Taking the road less traveled is a mission statement by which I live. That’s why fellow travel blogger Lauren from oweittospaghetti.com is here today to share how to do just that in Italy. If you’re looking to escape the crowds and other tourists in Venice, a great day trip option is Padua, or Padova in Italian. It’s about 40 minutes by train from Venice and worth the trip to see a totally different side of Italy.
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Why Should You Take A Day Trip To Padua?
Home to the University of Padua, the city feels young and vibrant, even as it’s surrounded by centuries-old history. The university hosts over 40,000 students, which gives Padua itself a college town vibe. In fact, you can even take a guided tour of some of the buildings on the university campus. Palazzo Bo has the Aula Magna room, in which Galileo was given special permission to teach. You can even see the podium he used, as well as the first ever Anatomical Theatre and Kitchen, used for teaching anatomy starting in the late 16th century, and on which design all other anatomical theatres in Europe were based!
For a deeper look, you can visit the Museo di Storia della Medicina, or the Museum of the History of Medicine. This museum uses interactive exhibits, videos, and multimedia games to teach visitors of the journey of modern understanding of the body and the way medicine treats it today. You can also see a modern anatomical theater to compare to the original at the university. But don’t worry – this theater uses a human mannequin (un gigante vivo, or “living giant” as he’s been nicknamed by visiting children) and modern projections to explain anatomy and physiology, not a dead body like the original.
If the history of anatomy isn’t your thing, check out the Mercato il Sotto Salone between the two market squares of Piazza delle Erbe and Piazza dei Frutta, inside the Palazzo della Ragione. It’s a busy food hall with a wide variety of foods and treats, from salami and cured meats to cheeses, pasta, bread, fish, fruits and veggies, and desserts. It’s the oldest covered market in all of Europe, boasting 50 shops and stalls. If you come on market days, you’ll also see the weekly markets on the adjacent market squares. These markets sell everything from household necessities to fine cashmere and leather goods.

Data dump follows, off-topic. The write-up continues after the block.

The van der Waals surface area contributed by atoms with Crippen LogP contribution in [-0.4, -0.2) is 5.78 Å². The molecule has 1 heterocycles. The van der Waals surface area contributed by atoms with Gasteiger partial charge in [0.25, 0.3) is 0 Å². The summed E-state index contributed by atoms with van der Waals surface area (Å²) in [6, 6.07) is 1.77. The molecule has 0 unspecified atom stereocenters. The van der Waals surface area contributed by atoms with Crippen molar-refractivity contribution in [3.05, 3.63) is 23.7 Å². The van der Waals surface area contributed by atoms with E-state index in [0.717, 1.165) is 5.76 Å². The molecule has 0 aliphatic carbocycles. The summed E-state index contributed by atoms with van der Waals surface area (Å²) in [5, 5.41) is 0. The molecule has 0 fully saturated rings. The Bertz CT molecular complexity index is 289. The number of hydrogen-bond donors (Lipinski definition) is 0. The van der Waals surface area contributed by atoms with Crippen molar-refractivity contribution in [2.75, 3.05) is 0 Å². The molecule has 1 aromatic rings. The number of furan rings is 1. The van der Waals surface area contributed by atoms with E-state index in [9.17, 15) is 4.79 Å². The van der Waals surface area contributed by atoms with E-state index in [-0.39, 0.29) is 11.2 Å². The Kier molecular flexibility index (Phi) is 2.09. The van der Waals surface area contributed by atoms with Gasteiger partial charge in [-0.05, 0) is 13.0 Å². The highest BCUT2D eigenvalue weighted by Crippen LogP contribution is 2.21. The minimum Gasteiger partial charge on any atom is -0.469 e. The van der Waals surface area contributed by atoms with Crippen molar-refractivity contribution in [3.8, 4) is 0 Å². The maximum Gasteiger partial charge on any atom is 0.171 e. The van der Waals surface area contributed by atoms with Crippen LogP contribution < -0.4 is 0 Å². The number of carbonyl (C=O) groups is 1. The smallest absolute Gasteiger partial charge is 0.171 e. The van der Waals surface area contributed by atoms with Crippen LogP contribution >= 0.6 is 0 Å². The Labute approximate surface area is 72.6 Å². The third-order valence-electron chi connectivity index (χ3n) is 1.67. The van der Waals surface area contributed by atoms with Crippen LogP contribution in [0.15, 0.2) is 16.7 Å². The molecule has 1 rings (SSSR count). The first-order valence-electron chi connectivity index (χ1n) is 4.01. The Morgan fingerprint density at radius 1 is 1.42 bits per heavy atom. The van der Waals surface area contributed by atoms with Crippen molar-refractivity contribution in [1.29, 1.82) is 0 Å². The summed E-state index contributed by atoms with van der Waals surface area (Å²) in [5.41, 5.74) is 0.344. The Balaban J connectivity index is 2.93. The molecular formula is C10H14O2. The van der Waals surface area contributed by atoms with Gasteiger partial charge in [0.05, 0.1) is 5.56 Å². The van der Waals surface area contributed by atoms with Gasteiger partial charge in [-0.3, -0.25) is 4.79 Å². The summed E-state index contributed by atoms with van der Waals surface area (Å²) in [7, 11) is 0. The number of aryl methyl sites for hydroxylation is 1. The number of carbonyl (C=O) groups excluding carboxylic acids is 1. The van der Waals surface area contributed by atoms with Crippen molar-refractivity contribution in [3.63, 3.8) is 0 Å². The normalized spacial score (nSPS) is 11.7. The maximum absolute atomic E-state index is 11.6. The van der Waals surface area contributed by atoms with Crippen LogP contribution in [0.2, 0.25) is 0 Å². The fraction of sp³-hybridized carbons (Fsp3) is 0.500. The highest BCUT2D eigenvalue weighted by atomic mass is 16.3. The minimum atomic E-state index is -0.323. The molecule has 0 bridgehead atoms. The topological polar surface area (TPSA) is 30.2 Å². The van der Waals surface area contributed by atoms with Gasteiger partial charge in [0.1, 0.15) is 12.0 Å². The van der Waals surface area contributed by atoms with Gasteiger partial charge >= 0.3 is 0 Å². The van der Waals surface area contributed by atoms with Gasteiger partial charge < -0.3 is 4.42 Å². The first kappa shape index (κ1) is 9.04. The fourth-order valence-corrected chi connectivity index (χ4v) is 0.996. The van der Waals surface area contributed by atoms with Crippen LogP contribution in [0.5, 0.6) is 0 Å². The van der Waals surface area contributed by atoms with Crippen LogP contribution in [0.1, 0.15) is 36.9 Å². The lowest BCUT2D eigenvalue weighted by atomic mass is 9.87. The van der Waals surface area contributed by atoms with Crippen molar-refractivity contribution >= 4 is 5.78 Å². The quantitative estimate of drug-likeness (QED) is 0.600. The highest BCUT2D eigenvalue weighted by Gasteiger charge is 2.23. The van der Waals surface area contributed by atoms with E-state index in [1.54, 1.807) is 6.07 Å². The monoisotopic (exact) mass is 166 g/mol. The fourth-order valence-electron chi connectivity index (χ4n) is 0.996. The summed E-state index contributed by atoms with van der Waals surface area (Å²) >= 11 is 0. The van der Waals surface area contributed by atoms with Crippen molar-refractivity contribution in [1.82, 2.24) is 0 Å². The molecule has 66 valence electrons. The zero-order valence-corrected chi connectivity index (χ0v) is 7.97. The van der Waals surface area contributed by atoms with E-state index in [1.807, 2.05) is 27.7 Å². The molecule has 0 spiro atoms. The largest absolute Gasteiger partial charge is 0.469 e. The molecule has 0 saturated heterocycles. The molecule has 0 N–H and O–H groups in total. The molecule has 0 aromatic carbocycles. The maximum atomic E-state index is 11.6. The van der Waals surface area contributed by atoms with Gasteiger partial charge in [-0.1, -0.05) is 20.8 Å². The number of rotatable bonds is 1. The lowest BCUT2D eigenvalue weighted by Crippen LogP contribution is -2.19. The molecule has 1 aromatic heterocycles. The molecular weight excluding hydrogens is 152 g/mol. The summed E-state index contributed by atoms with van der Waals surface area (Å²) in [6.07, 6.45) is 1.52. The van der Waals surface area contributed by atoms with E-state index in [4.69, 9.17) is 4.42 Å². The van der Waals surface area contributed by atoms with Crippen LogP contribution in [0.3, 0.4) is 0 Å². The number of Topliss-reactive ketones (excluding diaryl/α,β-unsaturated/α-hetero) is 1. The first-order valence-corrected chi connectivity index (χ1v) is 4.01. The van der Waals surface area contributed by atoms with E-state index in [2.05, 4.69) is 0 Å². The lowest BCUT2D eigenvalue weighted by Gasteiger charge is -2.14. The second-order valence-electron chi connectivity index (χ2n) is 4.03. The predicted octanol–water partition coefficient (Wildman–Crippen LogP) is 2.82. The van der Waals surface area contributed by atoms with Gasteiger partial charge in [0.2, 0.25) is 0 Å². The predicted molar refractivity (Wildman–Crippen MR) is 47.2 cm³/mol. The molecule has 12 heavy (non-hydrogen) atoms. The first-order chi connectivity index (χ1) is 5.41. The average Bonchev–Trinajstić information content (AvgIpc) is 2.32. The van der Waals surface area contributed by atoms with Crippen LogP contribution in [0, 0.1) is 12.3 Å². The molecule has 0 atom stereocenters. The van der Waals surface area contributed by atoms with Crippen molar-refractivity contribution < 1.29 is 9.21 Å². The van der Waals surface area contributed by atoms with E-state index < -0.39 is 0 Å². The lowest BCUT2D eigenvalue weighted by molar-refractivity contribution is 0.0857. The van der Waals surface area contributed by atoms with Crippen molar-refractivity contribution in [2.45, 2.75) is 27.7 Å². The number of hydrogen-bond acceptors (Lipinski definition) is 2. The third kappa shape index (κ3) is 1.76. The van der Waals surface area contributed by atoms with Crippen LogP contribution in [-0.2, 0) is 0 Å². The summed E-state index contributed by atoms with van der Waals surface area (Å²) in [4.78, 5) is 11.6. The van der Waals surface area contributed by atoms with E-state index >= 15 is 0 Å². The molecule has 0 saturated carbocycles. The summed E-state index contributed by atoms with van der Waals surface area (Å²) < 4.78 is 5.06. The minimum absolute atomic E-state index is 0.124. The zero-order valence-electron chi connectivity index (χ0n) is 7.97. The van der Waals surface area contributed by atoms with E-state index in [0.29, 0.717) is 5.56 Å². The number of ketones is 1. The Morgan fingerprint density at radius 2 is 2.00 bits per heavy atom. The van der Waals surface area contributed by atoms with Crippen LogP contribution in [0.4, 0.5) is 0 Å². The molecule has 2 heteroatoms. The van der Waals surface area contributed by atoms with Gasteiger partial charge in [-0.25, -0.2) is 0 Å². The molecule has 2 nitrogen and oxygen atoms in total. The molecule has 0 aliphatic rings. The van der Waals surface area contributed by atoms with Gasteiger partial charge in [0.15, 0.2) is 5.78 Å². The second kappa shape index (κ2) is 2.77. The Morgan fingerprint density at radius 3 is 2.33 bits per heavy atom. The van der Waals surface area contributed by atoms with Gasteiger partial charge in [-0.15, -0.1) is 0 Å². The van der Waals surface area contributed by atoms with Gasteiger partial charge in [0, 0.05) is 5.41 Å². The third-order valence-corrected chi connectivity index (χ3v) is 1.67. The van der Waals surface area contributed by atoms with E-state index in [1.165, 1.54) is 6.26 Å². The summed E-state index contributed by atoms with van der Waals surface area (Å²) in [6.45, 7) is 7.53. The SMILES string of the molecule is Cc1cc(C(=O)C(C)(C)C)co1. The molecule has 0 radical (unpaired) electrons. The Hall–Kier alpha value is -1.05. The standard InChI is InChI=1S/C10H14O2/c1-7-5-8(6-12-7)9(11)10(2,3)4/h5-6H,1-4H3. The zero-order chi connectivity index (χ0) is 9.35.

On the upper floor is Il Salòn, which used to house the city’s courts. Its huge hall is covered in frescoes dating back to the 15th century! Instead of trying criminals, these days the hall is used for concerts and other cultural events. The vaulted ceiling, called ‘keel-vaulting’, looks like an upturned boat. Also, you can’t miss the giant horse at the end of the hall. Literally. It’s so giant you can’t miss it.
An important part of Padova’s history is the Jewish quarter, or Ghetto di Padova, the oldest Jewish community in the entire province of Veneto. The university guaranteed from its founding that anyone, regardless of religion, had the right to study there, drawing students and families from all over Europe. During the 15th century, the Spanish Inquisition forced many Jews out of Spain and into Tuscany and The Republic of Venice, who were a bit more tolerant, relatively speaking. In addition to arriving from Spain, many also came from Rome, due to the laws enacted by the Papal States, and Germany.
From 1603 to 1797, the gates surrounding the ghetto were closed and locked every night, preventing Jews from leaving after 2am. About 800 Jewish families were forced to live in an area of roughly 8000 square meters. The gates were demolished in 1797. In the area now known as the Ghetto di Padova, a neighborhood quite a bit larger than the original ghetto, you can see the beautiful architecture characteristic of this area, including the raised tower-houses, built upwards by families contained in a small area. You can visit the Museo della Padova Ebraica (Museum of Jewish Padua), which is located in the ghetto area and houses a synagogue, a multimedia experience, and personal items from Padova’s Jewish community. It’s a wonderful opportunity to learn more about the history of Jews in Padova.
On the other hand, Padova is great for simply wandering the streets and seeing the sights. There’s the Piazza dei Signori, with its beautiful clock tower. There is also the multi-domed Basilica of St. Anthony, the Piazza Garibaldi with a monument to the Virgin Mary, and dozens, if not hundreds, of winding streets and alleys to discover. A day trip from Venice to discover Padua is a great way to escape the hustle and bustle and large crowds of Venice, and to see a lively, wonderful city.
I hope you enjoyed learning about Padua from Lauren. Lauren is a recent expat whose obsession with pasta led her to move from the USA to Italy. She’s using her experiences to educate others who want to immigrate. Follow her along on Instagram and on her upcoming YouTube Channel! Check out her blog and subscribe at www.oweittospaghetti.com. Also, remember to check out my books on Amazon.
Take care! ‘Til next time.